* Unlike the other 17 nonessential and essential amino acids, BCAAs are oxidized in the muscle as opposed to the liver. Therefore, BCAAs are used as a fuel source during strenuous, intense, or prolonged activity.
* BCAAs help fulfill 5-15% of the body’s protein-derived energy requirements in an effort to spare glycogen stores, prevent the breakdown of lean muscle tissue, and postpone fatigue.
* According to the central fatigue theory (Bloomstrand, 2006), research suggests that BCAA supplementation plays a significant role in reducing perceived exertion and mental fatigue during exercise. Due to the natural decrease in plasma BCAAs during exercise, the ratio of free tryptophan to BCAAs increases, with a subsequent feeling of lethargy or fatigue. Through BCAA supplementation, tryptophan transport to the brain is inhibited, thus decreasing the buildup of tryptophan in the brain (tryptophan being a precursor to serotonin).
* BCAAs promote anabolism post exercise. Due to a natural catabolic state after exercise, BCAAs help increase protein synthesis and repair micro tears in order to promote an increase in lean muscle mass.
* BCAAs are a precursor for alanine and glutamine, both of which are depleted in large amounts during prolonged exercise. Supplementation with BCAAs helps to restore levels of alanine and glutamine. Maclean et al. (1996) states: “BCAA administration results in significantly greater muscle alanine and glutamine production.”
* L-Leucine appears to play a significant role in protein metabolism. Mediated by intracellular signaling pathways (mTOR), L-leucine encourages protein synthesis in the skin, liver, and muscle while stimulating the secretion of pancreatic insulin.
* Although all three BCAAs are metabolized in the liver, L-leucine has the highest oxidation rate, which contributes to protein synthesis. During exercise when glycogen stores diminish and carbohydrate administration is not meeting energy demands, L-leucine is rapidly broken down into glucose, thus demonstrating its effectiveness for averting muscle loss.
NOTE: Though L-leucine has the highest oxidation rate of the three BCAAs in contributing to protein synthesis, supplementation solely with L-leucine is not recommended because it may lead to an amino acid imbalance. All three BCAAs work together and synergistically; high L-leucine intake is purported to decrease blood and muscle tissue concentrations of both L-isoleucine and L-valine.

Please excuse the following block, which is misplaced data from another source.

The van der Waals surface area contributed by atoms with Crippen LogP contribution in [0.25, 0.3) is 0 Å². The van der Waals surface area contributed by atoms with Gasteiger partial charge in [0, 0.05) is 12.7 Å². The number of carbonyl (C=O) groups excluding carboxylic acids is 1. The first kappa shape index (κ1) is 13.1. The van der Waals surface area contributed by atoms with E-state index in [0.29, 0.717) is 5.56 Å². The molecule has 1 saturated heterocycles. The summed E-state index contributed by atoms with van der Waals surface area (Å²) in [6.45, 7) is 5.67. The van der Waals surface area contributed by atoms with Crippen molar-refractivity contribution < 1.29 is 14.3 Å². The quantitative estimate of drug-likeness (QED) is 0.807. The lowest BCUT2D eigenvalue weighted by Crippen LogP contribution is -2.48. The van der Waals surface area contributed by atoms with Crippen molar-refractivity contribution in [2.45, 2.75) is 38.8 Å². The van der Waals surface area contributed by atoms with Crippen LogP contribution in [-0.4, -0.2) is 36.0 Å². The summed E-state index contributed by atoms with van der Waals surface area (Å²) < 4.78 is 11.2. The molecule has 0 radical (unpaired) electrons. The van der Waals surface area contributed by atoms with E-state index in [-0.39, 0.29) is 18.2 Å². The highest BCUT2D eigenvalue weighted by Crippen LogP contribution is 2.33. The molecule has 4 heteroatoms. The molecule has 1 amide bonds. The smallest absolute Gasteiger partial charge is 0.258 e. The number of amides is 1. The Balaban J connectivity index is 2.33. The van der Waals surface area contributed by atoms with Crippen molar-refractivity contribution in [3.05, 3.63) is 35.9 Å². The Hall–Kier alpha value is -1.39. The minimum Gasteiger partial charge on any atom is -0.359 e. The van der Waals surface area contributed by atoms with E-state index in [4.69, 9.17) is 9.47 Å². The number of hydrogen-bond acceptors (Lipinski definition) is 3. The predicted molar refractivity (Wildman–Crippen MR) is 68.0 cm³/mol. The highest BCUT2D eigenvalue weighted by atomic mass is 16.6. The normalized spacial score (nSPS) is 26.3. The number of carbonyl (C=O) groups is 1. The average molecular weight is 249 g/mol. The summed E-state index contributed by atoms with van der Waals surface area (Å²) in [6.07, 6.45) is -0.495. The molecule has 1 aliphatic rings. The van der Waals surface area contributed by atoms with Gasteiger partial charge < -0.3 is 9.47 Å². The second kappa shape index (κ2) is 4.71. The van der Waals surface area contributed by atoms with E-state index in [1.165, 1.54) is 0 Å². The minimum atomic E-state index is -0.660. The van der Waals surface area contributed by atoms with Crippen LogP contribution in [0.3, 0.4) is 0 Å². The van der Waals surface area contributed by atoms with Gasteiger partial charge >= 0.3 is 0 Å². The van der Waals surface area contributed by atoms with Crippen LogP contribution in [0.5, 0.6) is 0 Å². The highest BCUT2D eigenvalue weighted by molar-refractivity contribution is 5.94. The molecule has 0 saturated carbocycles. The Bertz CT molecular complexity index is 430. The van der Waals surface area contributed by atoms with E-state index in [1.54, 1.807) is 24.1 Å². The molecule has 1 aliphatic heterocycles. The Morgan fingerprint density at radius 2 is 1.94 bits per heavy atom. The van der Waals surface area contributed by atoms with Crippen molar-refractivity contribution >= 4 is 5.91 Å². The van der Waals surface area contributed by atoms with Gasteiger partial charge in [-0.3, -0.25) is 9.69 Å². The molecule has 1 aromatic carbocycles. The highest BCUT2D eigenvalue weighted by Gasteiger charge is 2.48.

Why BCAAs are at the heart of Endurance Amino is summarized nicely by nutritional scientists Bill Misner and Antti Mero. Misner writes:
“Amino acids provide from 5-15% of the energy moiety (portion) for the glucose fraction recruited for energy during exercise. Branched chain amino acids support endurance performance, improve immune system reaction, and enhance recovery. Physiologists often use BCAAs in various formulations to decrease central nervous system fatigue in athletes. Intake of BCAAs during or prior to exercise may delay exerciseinduced or central nervous systeminduced fatigue.” Amino acid power
“BCAAs (L-leucine, L-isoleucine, and L-valine), particularly leucine, have anabolic effects on protein metabolism by increasing the rate of protein synthesis and decreasing the rate of protein degradation in resting human muscle. During recovery from endurance exercise, BCAAs were found to have anabolic effects in human muscle. These effects are likely to be mediated through changes in signaling pathways controlling protein synthesis. Intake of BCAA supplements and/or BCAA-enriched energy gel or drinks enhances endurance performance. BCAA administration results in enhanced endurance performance. Research dramatically supports each of these statements.”
"Consumption of BCAA (30-35% leucine) before or during endurance exercise may prevent or decrease the net rate of protein degradation, may improve both mental and physical performance and may have a sparing effect on muscle glycogen degradation and depletion of muscle glycogen stores."
If Endurance Amino is not yet a part of your supplement “arsenal,” it’s time to put this powerful product to work for you! It really does deliver the results we say it will, and it’s cost-effective as well (unlike those “everything-and-thekitchen- sink” amino acid products.
Note: Special thanks to Hammer Nutrition sponsored athlete Marni Rakes—who holds a Master of Science in Exercise Physiology and is a Certified Sports Nutritionist (CISSN)—for her contributions to this article.